Artist: John Paul Strain
Title: Courting Miss Nellie
Size: 26" x 19-1/2" - Additional sizes and mediums will be listed for selection from the Drop down box.
Edition Size: Artist Hand Signed and numbered Limted Edition, COA included.
Medium: Giclee on Paper and Canvas - Select available options from drop down box.
About the Artist: Nellie Ellen Koontz was born in Edinburg, Virginia on January 13, 1845. She was a beautiful, precocious, and strong willed child, being raised by her parents William J. Koontz and Elizabeth Ann Grandstaff. Nellie’s mother was the daughter of Major George Grandstaff, an old US Army veteran of the Mexican War and owner of the Edinburg Mill.
As the American Civil War raged throughout much of the country in 1862, Nellie was a 17 year old teenager going to school, working on the farm, and helping her grandfather at the mill. Little did she know she would become a heroine in the Shenandoah, when the “Yanks” came calling 1864.
Women did what they could to help in the war effort. As men left to join the army, the responsibilities of raising children and running the farm became theirs. Many served as nurses, helping wounded soldiers, often times in their own homes. Woman applied their skills at making clothing, blankets, quilts and even socks, for the army.
But despite the war, life went on. Friendships were made. Eligible young girls would attend parties and dances to meet young men. They would write letters to their sweethearts who were away serving in the army, hoping for their safe return.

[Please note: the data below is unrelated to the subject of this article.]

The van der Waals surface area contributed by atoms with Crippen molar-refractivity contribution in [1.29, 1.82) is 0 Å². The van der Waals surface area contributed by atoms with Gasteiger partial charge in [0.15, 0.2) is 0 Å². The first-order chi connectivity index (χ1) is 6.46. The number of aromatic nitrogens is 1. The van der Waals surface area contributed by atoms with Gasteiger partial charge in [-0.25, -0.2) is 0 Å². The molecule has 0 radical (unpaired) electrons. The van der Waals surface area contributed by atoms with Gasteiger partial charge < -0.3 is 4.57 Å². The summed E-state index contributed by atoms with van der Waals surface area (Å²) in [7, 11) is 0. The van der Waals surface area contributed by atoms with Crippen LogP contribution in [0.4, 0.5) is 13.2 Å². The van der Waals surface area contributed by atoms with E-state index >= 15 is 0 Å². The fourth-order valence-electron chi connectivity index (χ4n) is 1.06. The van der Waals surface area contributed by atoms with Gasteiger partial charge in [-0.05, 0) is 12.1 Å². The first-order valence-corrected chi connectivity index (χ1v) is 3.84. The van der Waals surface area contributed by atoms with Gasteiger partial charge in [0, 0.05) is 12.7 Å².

In the autumn of 1864 the war would arrive in the little town of Edinburg. Union General Philip Sheridan sent his soldiers to burn down the Grandstaff Mill and anything of value to the Confederate Army. Nellie and her cousin Melvina galloped to Sheridan’s headquarters to plead with him for mercy, as their grandfather was a US war veteran. Sheridan rescinded his orders for the destruction of the mill, and the two girls galloped back to Edinburg saving the mill in the nick of time.
After the war was over, Nellie married Newton French McCann and the couple would have three children. After a long and happy life, Nellie passed away in Edinburg on September 19, 1927. To this day the legend of her exploits during the Civil War lives on in the Shenandoah Valley.